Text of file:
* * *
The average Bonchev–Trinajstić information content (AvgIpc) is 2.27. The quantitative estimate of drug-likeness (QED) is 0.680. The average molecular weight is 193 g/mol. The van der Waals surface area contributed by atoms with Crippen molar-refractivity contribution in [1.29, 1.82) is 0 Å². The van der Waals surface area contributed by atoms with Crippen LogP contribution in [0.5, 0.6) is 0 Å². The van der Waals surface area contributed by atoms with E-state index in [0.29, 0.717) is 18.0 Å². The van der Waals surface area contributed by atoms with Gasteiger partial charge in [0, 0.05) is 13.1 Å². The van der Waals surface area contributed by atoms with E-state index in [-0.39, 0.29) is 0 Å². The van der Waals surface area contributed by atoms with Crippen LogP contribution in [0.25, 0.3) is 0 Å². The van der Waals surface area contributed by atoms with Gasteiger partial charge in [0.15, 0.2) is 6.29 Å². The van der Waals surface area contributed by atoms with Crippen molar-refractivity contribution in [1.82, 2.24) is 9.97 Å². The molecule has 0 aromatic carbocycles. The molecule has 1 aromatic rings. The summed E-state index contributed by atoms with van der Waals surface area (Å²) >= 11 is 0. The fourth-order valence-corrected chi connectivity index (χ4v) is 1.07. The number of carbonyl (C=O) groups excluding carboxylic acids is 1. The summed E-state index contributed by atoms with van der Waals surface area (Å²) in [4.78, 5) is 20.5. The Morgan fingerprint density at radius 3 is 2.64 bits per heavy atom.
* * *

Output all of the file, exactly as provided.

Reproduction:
The average Bonchev–Trinajstić information content (AvgIpc) is 2.27. The quantitative estimate of drug-likeness (QED) is 0.680. The average molecular weight is 193 g/mol. The van der Waals surface area contributed by atoms with Crippen molar-refractivity contribution in [1.29, 1.82) is 0 Å². The van der Waals surface area contributed by atoms with Crippen LogP contribution in [0.5, 0.6) is 0 Å². The van der Waals surface area contributed by atoms with E-state index in [0.29, 0.717) is 18.0 Å². The van der Waals surface area contributed by atoms with Gasteiger partial charge in [0, 0.05) is 13.1 Å². The van der Waals surface area contributed by atoms with E-state index in [-0.39, 0.29) is 0 Å². The van der Waals surface area contributed by atoms with Crippen LogP contribution in [0.25, 0.3) is 0 Å². The van der Waals surface area contributed by atoms with Gasteiger partial charge in [0.15, 0.2) is 6.29 Å². The van der Waals surface area contributed by atoms with Crippen molar-refractivity contribution in [1.82, 2.24) is 9.97 Å². The molecule has 0 aromatic carbocycles. The molecule has 1 aromatic rings. The summed E-state index contributed by atoms with van der Waals surface area (Å²) >= 11 is 0. The fourth-order valence-corrected chi connectivity index (χ4v) is 1.07. The number of carbonyl (C=O) groups excluding carboxylic acids is 1. The summed E-state index contributed by atoms with van der Waals surface area (Å²) in [4.78, 5) is 20.5. The Morgan fingerprint density at radius 3 is 2.64 bits per heavy atom.